fbpx
By Michelle DiMuzio, Communications Coordinator

Last week, Slow Food USA hosted its last Slow Food Live of the year, Winning a Fair Farm Bill. The panel discussed the successes and failures of past legal action, legislation, executive action, and existing programs designed to support America’s farming and agriculture community, as well as the opportunities afforded by future legislation. There was also a robust discussion addressing the historical inequities of federal agricultural policy as it affects Black, Indigenous and People of Color (BIPOC) and beginning farmers and ranchers and how those inequities can be addressed in the next Farm Bill.

Erin Kelly, Policy and Advocacy Coordinator for Slow Food USA and the moderator of the event, shared four key takeaways from the session:

  1. Panelist Adam Zipkin, Deputy Chief of Staff to Senator Cory Booker, provided insight on the legislative perspective of the Farm Bill. There is a new mission of accountability with Senator Booker and the USDA, who are pushing for more representation and actual change for BIPOC and beginning farmers. Zipkin reiterated the need to focus on incremental progress, as many changes and improvements are needed. 
  2. Vanessa Polanco, a panelist and the Interim Federal Policy Director at National Young Farmers Coalition, reminded us that organizations like hers represent the farmers who do not have the time or capacity to become involved in policy. National Young Farmers Coalition thoroughly examines the details of legislation that impacts farmers and then advocates for those bills that best serve their constituency.   
  3. Farmer and leader at Mississippi Coalition of Cooperatives Darnella Burkett-Winston provided the perspective of a farmer who feels disconnected from the local and federal policy-making process that impacts her livelihood. This feeling is echoed throughout her farming community, which expresses that legislation is not meeting the needs of the small-scale BIPOC farmer. Not knowing when legislative decisions will support her and her community, Darnella has created a farmers’ cooperative to provide jobs and food to those in her community.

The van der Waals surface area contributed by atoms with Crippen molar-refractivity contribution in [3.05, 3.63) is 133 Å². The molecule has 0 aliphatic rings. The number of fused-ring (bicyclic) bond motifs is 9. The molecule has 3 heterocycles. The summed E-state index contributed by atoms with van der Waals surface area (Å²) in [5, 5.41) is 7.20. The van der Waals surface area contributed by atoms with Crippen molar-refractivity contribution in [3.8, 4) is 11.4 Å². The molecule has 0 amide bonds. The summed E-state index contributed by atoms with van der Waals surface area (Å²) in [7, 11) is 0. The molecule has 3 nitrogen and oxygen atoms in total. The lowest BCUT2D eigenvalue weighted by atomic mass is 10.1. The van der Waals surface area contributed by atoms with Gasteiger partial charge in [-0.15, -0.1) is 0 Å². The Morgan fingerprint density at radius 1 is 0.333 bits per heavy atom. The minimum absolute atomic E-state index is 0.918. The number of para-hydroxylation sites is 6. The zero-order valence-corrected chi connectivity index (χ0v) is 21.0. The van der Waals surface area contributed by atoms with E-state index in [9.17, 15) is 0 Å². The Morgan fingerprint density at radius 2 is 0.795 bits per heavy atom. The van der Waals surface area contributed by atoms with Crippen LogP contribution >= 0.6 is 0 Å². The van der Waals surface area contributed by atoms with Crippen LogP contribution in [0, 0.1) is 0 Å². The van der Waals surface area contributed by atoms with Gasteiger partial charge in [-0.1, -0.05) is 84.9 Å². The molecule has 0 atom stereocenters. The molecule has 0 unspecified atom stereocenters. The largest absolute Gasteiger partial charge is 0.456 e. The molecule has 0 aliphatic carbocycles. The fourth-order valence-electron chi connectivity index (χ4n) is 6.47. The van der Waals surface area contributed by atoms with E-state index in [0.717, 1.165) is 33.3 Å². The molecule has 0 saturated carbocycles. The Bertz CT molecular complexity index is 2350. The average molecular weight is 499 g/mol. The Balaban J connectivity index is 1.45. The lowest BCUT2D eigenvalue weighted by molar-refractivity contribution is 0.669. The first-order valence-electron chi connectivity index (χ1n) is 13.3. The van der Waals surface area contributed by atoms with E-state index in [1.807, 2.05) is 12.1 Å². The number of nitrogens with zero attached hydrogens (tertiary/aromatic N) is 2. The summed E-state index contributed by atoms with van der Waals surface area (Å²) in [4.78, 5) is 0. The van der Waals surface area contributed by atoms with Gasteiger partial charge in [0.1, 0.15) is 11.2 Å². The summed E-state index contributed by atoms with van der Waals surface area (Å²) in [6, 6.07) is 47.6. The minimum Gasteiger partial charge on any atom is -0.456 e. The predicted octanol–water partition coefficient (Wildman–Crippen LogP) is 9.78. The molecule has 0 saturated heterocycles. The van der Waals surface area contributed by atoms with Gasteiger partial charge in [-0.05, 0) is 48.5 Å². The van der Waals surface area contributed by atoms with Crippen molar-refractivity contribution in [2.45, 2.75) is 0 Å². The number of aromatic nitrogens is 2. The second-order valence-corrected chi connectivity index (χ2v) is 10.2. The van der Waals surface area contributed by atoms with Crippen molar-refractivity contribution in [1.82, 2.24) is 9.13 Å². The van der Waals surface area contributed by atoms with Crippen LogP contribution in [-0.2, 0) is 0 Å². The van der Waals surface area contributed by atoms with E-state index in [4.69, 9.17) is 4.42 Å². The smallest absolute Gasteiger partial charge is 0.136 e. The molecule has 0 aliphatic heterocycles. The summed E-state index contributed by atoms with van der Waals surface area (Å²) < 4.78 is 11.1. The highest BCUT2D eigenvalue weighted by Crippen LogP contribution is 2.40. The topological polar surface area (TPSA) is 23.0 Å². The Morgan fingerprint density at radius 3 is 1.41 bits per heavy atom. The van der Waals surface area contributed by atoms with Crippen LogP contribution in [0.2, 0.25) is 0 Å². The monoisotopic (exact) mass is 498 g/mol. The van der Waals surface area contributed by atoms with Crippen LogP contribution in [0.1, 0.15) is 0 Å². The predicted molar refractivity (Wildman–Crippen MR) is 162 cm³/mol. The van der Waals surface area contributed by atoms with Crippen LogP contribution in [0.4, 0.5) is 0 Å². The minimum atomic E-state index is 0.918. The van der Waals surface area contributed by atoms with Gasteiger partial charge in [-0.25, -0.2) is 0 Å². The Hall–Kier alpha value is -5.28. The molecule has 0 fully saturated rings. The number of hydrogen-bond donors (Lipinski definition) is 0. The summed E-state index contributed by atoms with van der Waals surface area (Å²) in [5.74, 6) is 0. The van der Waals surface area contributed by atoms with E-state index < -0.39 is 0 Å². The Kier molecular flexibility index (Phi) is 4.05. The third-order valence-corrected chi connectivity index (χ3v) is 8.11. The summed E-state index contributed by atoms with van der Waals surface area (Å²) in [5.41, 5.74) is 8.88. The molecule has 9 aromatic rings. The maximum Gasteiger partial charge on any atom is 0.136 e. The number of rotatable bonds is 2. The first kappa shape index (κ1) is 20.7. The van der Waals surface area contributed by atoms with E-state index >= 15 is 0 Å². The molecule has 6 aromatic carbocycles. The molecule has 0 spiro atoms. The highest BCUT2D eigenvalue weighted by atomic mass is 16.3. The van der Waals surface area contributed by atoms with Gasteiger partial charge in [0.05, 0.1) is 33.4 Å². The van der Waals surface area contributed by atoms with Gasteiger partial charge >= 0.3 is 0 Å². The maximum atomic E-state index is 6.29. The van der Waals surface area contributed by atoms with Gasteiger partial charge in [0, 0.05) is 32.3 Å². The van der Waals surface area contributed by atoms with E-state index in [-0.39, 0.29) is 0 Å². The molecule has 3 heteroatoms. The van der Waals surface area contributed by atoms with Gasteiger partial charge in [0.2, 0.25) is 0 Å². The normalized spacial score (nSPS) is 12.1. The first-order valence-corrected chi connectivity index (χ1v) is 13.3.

4. The Slow Food USA network and our partners must take action and contact their legislators to demand support for legislation that supports farmers and other members of our nation’s foodways. The Farm Bill will be in development as early as January 2022; once we learn about how it does — or does not — pave the way for success for BIPOC, beginning and small-scale farmers, we must take action. 

If you missed the session or would like to rewatch it, you can access it here.

To view past Slow Food Live sessions, visit our Slow Food Live page.

To support initiatives like Slow Food Live, become a member or donate today